Weezerology Part Two: The Butterfly Effect
Continuing – somewhat belatedly, sorry – my series of articles revisiting every one of Weezer’s songs throughout their career from 1992 to the present. Each album – or set of tracks – listened to and written about in order, no song covered more than once (in most cases), full-band releases or demos only (in most cases). Introduction and more info here, and part one – covering the years 1992-1995 – here.
4. Songs From The Black Hole Demos
1. Blast Off! 2. Who You Callin’ Bitch? 3. Oh Jonas. 4. Please Remember. 5. Come to My Pod. 6. Oh No This Is Not For Me. 7. Superfriend. 8. She’s Had A Girl. 9. Dude, We’re Finally Landing (Good News!) 10. What Is This I Find? 11. Now I Finally See. 12. You Won’t Get With Me Tonight. 13. Longtime Sunshine.
Recorded January 1994 – August 1995 by Cuomo/Bell/Sharp/Wilson.
In the aftermath of The Blue Album‘s enormous – and, as likely as not, unexpected – success, Rivers and Weezer actually tried two distinct approaches when it came to the task of dealing with Second Album Syndrome. They differed hugely on the surface, although – as we’ll see – they shared more in common than might initially appear.
The First Big Idea was Rivers’ plan to write a sprawling sci-fi-themed “rock opera” concept album. Named Songs From The Black Hole, the album would tell the story of five young space cadets on a mission to the stars – with each of the five characters (three male, two female) voiced either by members of Weezer or friends of the band. If that sounds batshit insane, it’s probably because it was – but it also might just have been something brilliant.
Rivers started work on Songs From The Black Hole in late 1994, and in the first half of 1995 recorded a batch of demos. Intending for the songs to run into one-another in order to tell the story, in all he recorded nearly twenty tracks – but as a number of them were deliberately shorter sections of under a minute, the total length of the demo album, clocking in at just under thirty-five minutes, works out at around half the likely length of the finished product.
Nevertheless, it’s possible to get a sense from these demos – which remained buried away from fandom for around a decade, but have more recently emerged first online, and then via Rivers’ Alone series of solo rarity compilations – how the album would have turned out from a song-writing point of view, if not stylistically (as, with the exception of songs that would later be re-used, Rivers’ raw demos are likely far away from the heavily-produced, multi-layered intent of the final product). Easily the most famous track – perhaps because it leaked first – is the intended opener, “Blast Off”:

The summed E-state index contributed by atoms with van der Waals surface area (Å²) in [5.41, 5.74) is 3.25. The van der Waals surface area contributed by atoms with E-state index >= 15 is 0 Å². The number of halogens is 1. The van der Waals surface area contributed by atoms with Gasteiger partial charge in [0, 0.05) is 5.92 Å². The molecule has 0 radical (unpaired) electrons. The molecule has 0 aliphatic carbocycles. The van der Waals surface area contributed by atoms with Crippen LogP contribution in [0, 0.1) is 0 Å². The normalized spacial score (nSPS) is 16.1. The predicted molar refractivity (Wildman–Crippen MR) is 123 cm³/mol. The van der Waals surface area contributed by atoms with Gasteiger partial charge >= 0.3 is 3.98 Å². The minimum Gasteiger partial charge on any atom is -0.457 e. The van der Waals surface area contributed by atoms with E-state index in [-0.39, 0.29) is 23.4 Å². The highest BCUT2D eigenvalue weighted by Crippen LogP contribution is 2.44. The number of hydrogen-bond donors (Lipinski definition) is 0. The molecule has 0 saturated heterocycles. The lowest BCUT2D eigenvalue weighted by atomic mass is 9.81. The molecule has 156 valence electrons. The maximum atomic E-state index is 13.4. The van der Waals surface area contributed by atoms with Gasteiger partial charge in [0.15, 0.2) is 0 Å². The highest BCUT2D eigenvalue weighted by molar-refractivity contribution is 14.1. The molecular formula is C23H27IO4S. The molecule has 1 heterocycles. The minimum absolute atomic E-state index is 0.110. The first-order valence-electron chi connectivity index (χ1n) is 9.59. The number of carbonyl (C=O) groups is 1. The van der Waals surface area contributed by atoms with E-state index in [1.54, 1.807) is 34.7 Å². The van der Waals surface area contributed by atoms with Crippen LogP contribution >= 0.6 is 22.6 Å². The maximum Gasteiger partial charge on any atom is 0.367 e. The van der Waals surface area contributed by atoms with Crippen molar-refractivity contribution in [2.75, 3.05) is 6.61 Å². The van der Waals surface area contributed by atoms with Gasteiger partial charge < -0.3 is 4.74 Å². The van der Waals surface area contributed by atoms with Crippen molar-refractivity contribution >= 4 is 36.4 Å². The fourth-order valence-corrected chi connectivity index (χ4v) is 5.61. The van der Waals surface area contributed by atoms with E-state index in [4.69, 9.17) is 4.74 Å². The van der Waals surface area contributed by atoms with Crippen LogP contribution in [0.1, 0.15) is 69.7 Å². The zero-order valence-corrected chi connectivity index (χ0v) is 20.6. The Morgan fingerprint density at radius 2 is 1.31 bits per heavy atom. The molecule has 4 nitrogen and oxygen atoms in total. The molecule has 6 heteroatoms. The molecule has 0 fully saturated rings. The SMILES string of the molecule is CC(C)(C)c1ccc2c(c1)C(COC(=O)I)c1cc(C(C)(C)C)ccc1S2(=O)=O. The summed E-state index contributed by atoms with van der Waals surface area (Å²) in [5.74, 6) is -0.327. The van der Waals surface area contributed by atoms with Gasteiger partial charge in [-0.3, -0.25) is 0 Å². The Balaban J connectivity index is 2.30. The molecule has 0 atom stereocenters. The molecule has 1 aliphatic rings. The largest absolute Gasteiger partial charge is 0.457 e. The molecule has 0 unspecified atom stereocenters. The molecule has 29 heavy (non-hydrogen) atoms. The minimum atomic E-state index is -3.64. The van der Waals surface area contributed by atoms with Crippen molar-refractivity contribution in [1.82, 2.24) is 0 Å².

While the final version would almost certainly have been drenched in keyboards, this recording does show how Rivers was already moving towards a heavier rock sound than on Blue. The style of riff employed is one that was fairly new to Weezer at the time, but can be seen showing up frequently at later points in their career – indeed, the otherwise-lamentable “Beverly Hills” doesn’t feel a million miles away from it.
Of course, this version – like all the other demos – suffers from the fact that Rivers is singing the parts of all the lead characters. This is also evident on the otherwise-magnificent “You Won’t Get With Me Tonight” – probably the most complete, individual pop song on the album as it exists – on which we therefore have to imagine a female singer like Rachel Haden playing one of the duetting roles:
Frenetic, ridiculously catchy and hugely enjoyable, “YWGWMT” (along with the long-time fan favourite track “Superfriend”) is among the strongest evidence for just how good SFTBH might have been. By the same token, none of these superficially straightforward pop songs really show off the more esoteric nature of the project. Aside from the shorter vignettes – which are highly variable in quality in their demo form – perhaps the song that does this the best is one of the few to feature the rest of the band on its recording. “Longtime Sunshine” exists in various demo versions – usually just recorded by Rivers – but the version released as a bonus track on the Pinkerton deluxe edition seems closest to the one that might have wound up being Black Hole‘s final track: